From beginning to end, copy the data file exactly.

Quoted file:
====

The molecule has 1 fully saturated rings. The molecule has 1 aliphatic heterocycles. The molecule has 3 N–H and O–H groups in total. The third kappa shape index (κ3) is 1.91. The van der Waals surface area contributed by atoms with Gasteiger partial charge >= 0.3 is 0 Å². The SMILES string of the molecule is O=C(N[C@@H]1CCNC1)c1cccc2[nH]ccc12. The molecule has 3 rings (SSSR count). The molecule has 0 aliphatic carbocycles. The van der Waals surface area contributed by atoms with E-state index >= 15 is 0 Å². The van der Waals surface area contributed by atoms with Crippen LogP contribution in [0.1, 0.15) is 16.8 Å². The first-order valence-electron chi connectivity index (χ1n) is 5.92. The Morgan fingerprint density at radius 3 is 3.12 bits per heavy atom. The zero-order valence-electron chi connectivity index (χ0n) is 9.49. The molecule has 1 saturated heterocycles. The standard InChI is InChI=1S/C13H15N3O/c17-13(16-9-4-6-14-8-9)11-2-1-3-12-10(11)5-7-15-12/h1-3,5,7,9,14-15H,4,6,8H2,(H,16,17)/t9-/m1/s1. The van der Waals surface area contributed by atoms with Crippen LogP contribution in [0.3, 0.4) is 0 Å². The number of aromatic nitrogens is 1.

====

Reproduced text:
The molecule has 1 fully saturated rings. The molecule has 1 aliphatic heterocycles. The molecule has 3 N–H and O–H groups in total. The third kappa shape index (κ3) is 1.91. The van der Waals surface area contributed by atoms with Gasteiger partial charge >= 0.3 is 0 Å². The SMILES string of the molecule is O=C(N[C@@H]1CCNC1)c1cccc2[nH]ccc12. The molecule has 3 rings (SSSR count). The molecule has 0 aliphatic carbocycles. The van der Waals surface area contributed by atoms with E-state index >= 15 is 0 Å². The van der Waals surface area contributed by atoms with Crippen LogP contribution in [0.1, 0.15) is 16.8 Å². The first-order valence-electron chi connectivity index (χ1n) is 5.92. The Morgan fingerprint density at radius 3 is 3.12 bits per heavy atom. The zero-order valence-electron chi connectivity index (χ0n) is 9.49. The molecule has 1 saturated heterocycles. The standard InChI is InChI=1S/C13H15N3O/c17-13(16-9-4-6-14-8-9)11-2-1-3-12-10(11)5-7-15-12/h1-3,5,7,9,14-15H,4,6,8H2,(H,16,17)/t9-/m1/s1. The van der Waals surface area contributed by atoms with Crippen LogP contribution in [0.3, 0.4) is 0 Å². The number of aromatic nitrogens is 1.